Tire Types

What are the differences between tube type (TT), Tubeless (UST), Sealant Compatible (SCT), and Tubular tires?


Tube Type is the standard for bicycle tires. It mounts to the rim of bicycle wheel with a steel wire bead or an Aramid folding bead, and is inflated with a tube that is placed inside of the tire. The benefits of tube type tires is that they are the least expensive type of tires as well as offering the largest range of sizes and tread styles.


Tubeless UST (Universal System Tubeless) tires, when mounted onto a UST rim, form an air tight bead lock, negating the need for a tube inside of the tire. The air tight seal is achieved by increasing the thickness of the rubber compound across the side walls of the tire as well as changing the shape of the tire bead to match with the UST standard. The benefits of this system include the ability to ride at lower air pressures, giving the rider more tire contact with the ground, and eliminates the tube as a separate component that can be punctured.


Sealant Compatible (SCT) tires can be considered a cross of a tube type and UST type tire. When used with a liquid sealant, SCT tires form an air tight seal, similar to the UST tire, but can be used on almost all bicycle rims. SCT tires have an additional layer of material built into the casing of the tire that allows it to be compatible with the various chemicals in liquid sealants; however this material is thinner and lighter than its UST counterpart. The benefits of SCT tires, when used with sealant, allows the rider to use lower air pressures as well as take full advantage of the liquid sealant compound when it comes to sealing most punctures or cuts in a tire.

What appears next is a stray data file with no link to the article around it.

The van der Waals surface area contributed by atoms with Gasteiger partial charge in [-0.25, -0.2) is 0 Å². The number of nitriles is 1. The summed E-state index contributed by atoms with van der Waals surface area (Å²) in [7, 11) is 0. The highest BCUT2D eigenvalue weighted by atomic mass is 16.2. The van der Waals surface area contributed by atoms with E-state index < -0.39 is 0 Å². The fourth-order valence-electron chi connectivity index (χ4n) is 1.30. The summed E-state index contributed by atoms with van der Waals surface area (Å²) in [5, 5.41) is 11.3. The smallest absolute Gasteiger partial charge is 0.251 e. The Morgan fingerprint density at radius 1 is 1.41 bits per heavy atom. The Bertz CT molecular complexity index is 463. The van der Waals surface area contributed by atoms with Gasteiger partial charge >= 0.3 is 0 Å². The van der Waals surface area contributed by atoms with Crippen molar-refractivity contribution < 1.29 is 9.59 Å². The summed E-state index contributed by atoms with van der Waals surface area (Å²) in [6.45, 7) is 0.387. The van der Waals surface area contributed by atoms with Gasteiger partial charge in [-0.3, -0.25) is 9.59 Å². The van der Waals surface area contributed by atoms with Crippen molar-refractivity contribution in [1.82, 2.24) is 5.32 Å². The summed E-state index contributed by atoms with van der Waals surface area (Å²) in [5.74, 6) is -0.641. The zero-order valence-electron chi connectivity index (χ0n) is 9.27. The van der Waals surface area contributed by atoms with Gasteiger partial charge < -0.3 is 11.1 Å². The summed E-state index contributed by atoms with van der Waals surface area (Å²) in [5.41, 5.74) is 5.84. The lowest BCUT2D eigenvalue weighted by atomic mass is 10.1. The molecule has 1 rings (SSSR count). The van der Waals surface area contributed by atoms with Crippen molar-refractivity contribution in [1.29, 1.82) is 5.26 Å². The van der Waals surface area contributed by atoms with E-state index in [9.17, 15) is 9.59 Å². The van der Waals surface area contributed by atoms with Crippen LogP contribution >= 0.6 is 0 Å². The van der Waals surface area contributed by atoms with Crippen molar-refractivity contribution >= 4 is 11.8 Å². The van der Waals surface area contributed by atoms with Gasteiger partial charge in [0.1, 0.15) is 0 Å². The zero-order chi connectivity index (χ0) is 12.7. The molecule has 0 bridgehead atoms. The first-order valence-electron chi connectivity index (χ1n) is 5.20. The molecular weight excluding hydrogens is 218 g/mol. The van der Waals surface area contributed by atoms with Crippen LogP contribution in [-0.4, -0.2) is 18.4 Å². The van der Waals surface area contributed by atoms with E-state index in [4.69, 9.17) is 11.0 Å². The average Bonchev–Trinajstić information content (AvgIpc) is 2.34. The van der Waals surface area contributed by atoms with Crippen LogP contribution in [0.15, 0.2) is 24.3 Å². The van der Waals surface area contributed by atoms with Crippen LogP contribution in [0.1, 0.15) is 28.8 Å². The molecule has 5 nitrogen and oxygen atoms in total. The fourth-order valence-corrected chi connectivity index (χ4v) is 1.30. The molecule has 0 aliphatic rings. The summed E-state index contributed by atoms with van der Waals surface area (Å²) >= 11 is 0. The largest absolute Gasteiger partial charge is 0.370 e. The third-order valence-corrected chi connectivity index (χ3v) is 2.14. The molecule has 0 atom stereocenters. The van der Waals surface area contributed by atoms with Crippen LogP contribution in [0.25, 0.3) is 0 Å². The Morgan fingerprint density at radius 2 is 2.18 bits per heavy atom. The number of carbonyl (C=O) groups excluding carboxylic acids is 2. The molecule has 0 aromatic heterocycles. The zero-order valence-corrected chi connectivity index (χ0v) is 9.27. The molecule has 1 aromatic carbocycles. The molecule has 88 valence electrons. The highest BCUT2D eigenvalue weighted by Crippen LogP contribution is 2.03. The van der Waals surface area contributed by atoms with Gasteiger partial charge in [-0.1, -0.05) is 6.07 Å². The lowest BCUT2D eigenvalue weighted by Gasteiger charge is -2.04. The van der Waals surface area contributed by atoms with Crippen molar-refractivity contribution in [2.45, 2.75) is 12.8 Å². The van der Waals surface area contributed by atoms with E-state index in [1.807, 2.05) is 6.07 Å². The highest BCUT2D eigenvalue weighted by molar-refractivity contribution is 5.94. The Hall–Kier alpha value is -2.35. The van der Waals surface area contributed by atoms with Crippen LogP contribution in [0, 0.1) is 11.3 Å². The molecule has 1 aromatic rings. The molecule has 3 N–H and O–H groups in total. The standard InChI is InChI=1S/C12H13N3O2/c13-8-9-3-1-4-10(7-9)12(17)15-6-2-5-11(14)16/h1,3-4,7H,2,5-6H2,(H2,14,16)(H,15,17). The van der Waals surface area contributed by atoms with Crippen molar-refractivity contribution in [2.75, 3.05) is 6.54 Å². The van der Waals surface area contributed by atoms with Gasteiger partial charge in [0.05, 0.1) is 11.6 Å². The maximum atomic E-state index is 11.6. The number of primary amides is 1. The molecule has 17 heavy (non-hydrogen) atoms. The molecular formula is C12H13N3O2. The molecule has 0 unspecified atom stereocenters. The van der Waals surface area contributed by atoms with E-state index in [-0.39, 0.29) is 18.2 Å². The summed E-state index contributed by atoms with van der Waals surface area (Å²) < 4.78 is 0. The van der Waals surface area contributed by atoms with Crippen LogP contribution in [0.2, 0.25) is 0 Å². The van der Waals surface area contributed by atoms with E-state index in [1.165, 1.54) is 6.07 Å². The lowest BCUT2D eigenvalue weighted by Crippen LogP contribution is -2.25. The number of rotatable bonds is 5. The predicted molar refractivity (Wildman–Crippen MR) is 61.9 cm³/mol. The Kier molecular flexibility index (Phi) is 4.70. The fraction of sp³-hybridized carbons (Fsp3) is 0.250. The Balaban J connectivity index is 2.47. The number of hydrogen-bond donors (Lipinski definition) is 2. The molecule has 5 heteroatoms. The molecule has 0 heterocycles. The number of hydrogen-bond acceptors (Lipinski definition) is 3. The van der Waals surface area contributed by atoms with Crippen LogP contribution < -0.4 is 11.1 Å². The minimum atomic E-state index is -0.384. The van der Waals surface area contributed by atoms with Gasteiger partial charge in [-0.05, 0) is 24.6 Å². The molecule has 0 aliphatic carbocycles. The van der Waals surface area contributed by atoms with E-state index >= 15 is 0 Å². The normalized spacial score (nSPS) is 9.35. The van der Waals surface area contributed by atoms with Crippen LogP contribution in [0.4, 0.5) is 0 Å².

Tubular tires are performance orientated tires in which the tube is sewn into the casing of the tire. The tire is then glued onto a rim. Tubulars are primarily used for road racing because of their higher cost and difficulty in mounting. The benefits of tubulars include the ability to run at significantly higher pressures, some tubulars have a max pressure rating of 200psi or higher. Tubulars also have a more supple feel to their ride compared to a tube type tire; this is due in part to the higher TPI fabric used to build tubular tires.